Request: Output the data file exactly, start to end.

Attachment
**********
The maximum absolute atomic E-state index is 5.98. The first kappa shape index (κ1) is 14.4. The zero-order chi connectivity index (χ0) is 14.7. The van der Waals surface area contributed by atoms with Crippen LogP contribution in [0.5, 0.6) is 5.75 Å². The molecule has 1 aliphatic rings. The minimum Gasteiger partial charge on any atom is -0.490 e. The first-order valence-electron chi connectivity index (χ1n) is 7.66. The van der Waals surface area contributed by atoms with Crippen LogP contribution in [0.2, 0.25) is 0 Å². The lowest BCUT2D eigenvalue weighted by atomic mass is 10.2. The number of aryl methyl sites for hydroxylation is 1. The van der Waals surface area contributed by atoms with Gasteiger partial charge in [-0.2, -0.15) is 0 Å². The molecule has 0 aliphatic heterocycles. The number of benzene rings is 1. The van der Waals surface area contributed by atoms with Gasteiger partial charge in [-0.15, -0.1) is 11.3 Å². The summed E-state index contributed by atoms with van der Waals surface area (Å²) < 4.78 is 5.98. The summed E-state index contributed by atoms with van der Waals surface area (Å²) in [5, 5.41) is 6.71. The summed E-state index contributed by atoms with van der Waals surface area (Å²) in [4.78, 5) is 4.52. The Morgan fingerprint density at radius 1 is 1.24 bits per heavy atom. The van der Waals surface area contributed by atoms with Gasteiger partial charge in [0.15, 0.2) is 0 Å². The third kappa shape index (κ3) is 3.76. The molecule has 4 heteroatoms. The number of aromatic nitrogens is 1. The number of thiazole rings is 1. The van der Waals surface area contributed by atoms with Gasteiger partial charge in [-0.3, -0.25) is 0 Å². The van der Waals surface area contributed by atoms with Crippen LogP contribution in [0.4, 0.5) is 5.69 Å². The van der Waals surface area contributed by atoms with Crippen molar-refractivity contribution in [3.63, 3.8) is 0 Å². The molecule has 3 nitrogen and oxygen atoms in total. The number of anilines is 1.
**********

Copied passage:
The maximum absolute atomic E-state index is 5.98. The first kappa shape index (κ1) is 14.4. The zero-order chi connectivity index (χ0) is 14.7. The van der Waals surface area contributed by atoms with Crippen LogP contribution in [0.5, 0.6) is 5.75 Å². The molecule has 1 aliphatic rings. The minimum Gasteiger partial charge on any atom is -0.490 e. The first-order valence-electron chi connectivity index (χ1n) is 7.66. The van der Waals surface area contributed by atoms with Crippen LogP contribution in [0.2, 0.25) is 0 Å². The lowest BCUT2D eigenvalue weighted by atomic mass is 10.2. The number of aryl methyl sites for hydroxylation is 1. The van der Waals surface area contributed by atoms with Gasteiger partial charge in [-0.2, -0.15) is 0 Å². The molecule has 0 aliphatic heterocycles. The number of benzene rings is 1. The van der Waals surface area contributed by atoms with Gasteiger partial charge in [-0.15, -0.1) is 11.3 Å². The summed E-state index contributed by atoms with van der Waals surface area (Å²) < 4.78 is 5.98. The summed E-state index contributed by atoms with van der Waals surface area (Å²) in [5, 5.41) is 6.71. The summed E-state index contributed by atoms with van der Waals surface area (Å²) in [4.78, 5) is 4.52. The Morgan fingerprint density at radius 1 is 1.24 bits per heavy atom. The van der Waals surface area contributed by atoms with Gasteiger partial charge in [0.15, 0.2) is 0 Å². The third kappa shape index (κ3) is 3.76. The molecule has 4 heteroatoms. The number of aromatic nitrogens is 1. The number of thiazole rings is 1. The van der Waals surface area contributed by atoms with Gasteiger partial charge in [-0.3, -0.25) is 0 Å². The van der Waals surface area contributed by atoms with Crippen LogP contribution in [0.4, 0.5) is 5.69 Å². The van der Waals surface area contributed by atoms with Crippen molar-refractivity contribution in [3.63, 3.8) is 0 Å². The molecule has 3 nitrogen and oxygen atoms in total. The number of anilines is 1.